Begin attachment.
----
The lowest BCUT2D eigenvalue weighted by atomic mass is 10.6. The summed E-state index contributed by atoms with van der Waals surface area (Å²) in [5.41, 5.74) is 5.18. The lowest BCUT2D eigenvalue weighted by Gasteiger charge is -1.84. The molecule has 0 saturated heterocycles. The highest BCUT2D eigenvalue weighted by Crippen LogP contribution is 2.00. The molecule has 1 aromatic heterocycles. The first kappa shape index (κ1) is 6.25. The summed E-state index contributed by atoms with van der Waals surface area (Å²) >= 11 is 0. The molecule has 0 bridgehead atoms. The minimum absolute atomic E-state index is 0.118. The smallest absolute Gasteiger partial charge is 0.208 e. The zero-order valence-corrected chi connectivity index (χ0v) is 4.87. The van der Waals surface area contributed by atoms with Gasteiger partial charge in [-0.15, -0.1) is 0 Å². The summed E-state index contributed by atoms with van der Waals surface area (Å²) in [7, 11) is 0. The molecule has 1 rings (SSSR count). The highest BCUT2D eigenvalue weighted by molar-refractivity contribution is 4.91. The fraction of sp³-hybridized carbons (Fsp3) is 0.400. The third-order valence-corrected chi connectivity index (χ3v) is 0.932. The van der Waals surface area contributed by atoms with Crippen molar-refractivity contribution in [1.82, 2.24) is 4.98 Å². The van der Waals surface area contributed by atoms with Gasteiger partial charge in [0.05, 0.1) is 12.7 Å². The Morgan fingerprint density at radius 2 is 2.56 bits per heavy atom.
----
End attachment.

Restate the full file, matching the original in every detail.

The lowest BCUT2D eigenvalue weighted by atomic mass is 10.6. The summed E-state index contributed by atoms with van der Waals surface area (Å²) in [5.41, 5.74) is 5.18. The lowest BCUT2D eigenvalue weighted by Gasteiger charge is -1.84. The molecule has 0 saturated heterocycles. The highest BCUT2D eigenvalue weighted by Crippen LogP contribution is 2.00. The molecule has 1 aromatic heterocycles. The first kappa shape index (κ1) is 6.25. The summed E-state index contributed by atoms with van der Waals surface area (Å²) >= 11 is 0. The molecule has 0 bridgehead atoms. The minimum absolute atomic E-state index is 0.118. The smallest absolute Gasteiger partial charge is 0.208 e. The zero-order valence-corrected chi connectivity index (χ0v) is 4.87. The van der Waals surface area contributed by atoms with Gasteiger partial charge in [-0.15, -0.1) is 0 Å². The summed E-state index contributed by atoms with van der Waals surface area (Å²) in [7, 11) is 0. The molecule has 1 rings (SSSR count). The highest BCUT2D eigenvalue weighted by molar-refractivity contribution is 4.91. The fraction of sp³-hybridized carbons (Fsp3) is 0.400. The third-order valence-corrected chi connectivity index (χ3v) is 0.932. The van der Waals surface area contributed by atoms with Crippen molar-refractivity contribution in [1.82, 2.24) is 4.98 Å². The van der Waals surface area contributed by atoms with Gasteiger partial charge in [0.05, 0.1) is 12.7 Å². The Morgan fingerprint density at radius 2 is 2.56 bits per heavy atom.